Manuel Amador (Rudd-O) wrote:
> Mandriva link:

Thanks for providing the link. Which is a PROPOSAL, not a polcy. On a user-editable WIKI. And on top of that, what you say about versioning style is in NO WAY backed by that document.
That is the ONLY policy there is for Mandriva.  So, if you like, then you can say the policy is whatever 'version' and 'release' naming that will work in an RPM spec file.  And that's way more flexible than Fedora's policy.
And Mandriva is just one example.  You have other distros that do not use Fedora naming policy and you have all sorts of derivatives of these distros, none of which are using Fedora packaging policy.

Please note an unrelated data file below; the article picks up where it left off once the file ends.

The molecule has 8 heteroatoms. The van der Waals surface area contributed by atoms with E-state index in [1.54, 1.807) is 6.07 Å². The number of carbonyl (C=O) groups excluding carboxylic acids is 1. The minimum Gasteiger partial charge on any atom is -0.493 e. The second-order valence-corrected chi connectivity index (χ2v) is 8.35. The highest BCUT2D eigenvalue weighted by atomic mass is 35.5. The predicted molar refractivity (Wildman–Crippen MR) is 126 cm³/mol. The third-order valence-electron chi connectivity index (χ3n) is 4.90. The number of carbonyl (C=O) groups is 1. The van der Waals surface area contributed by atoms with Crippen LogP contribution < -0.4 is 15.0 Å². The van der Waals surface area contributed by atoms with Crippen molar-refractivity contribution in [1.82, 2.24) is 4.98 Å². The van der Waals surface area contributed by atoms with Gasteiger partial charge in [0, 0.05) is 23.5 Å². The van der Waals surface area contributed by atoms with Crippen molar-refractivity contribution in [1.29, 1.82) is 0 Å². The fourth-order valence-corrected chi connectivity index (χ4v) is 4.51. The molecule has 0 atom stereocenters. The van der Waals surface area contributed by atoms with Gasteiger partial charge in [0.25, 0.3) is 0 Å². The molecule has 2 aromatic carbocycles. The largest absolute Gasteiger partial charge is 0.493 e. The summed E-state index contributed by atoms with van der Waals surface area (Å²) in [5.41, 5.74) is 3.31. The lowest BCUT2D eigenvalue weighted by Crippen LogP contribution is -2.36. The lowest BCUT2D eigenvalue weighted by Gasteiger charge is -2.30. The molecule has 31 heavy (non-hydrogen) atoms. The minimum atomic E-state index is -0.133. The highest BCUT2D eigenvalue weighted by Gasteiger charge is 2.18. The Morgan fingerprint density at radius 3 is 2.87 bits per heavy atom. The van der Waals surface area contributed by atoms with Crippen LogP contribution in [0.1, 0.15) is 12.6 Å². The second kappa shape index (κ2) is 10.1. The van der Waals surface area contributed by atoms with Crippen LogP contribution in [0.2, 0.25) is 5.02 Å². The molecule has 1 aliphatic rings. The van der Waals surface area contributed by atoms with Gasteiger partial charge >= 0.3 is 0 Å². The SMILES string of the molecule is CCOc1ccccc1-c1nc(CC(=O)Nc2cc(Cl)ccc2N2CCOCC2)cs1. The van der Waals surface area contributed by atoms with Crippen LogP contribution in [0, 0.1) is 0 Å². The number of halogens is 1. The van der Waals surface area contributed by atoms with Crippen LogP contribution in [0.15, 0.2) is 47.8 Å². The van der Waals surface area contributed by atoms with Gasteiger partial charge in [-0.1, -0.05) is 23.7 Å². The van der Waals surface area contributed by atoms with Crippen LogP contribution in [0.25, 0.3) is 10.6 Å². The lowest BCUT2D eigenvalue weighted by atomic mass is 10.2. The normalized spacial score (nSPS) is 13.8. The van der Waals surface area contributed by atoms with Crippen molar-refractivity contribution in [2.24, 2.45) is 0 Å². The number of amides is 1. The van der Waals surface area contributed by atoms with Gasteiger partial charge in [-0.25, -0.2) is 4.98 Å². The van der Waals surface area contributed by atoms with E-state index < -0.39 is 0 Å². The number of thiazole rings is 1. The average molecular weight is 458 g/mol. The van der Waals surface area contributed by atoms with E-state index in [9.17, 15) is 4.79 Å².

Now we know for a fact that my patch is neither in conflict with Mandriva policy, nor will fail to work there. This is the kind of fact-based exchange I enjoy.
It does conflict.  See above.

> Again, the core software should not enforce one distros packaging
> policies.

We already established that the Mandriva policy is not in conflict with Mandriva policy or any other policy that you have quoted so far (none, really), so the prescriptive argument you are making has no basis in fact -- It's just dogma.
Again, your patch makes changes to 'version' and 'release' based on Fedora naming policy.  Not every distro follows Fedora package naming policy.

> Why do you keep saying this? What is preventing you (the human) from
> filling in the version and release fields with "fedora-compliant
> strings"? The core software does not have to know anything about
> fedora. But you do.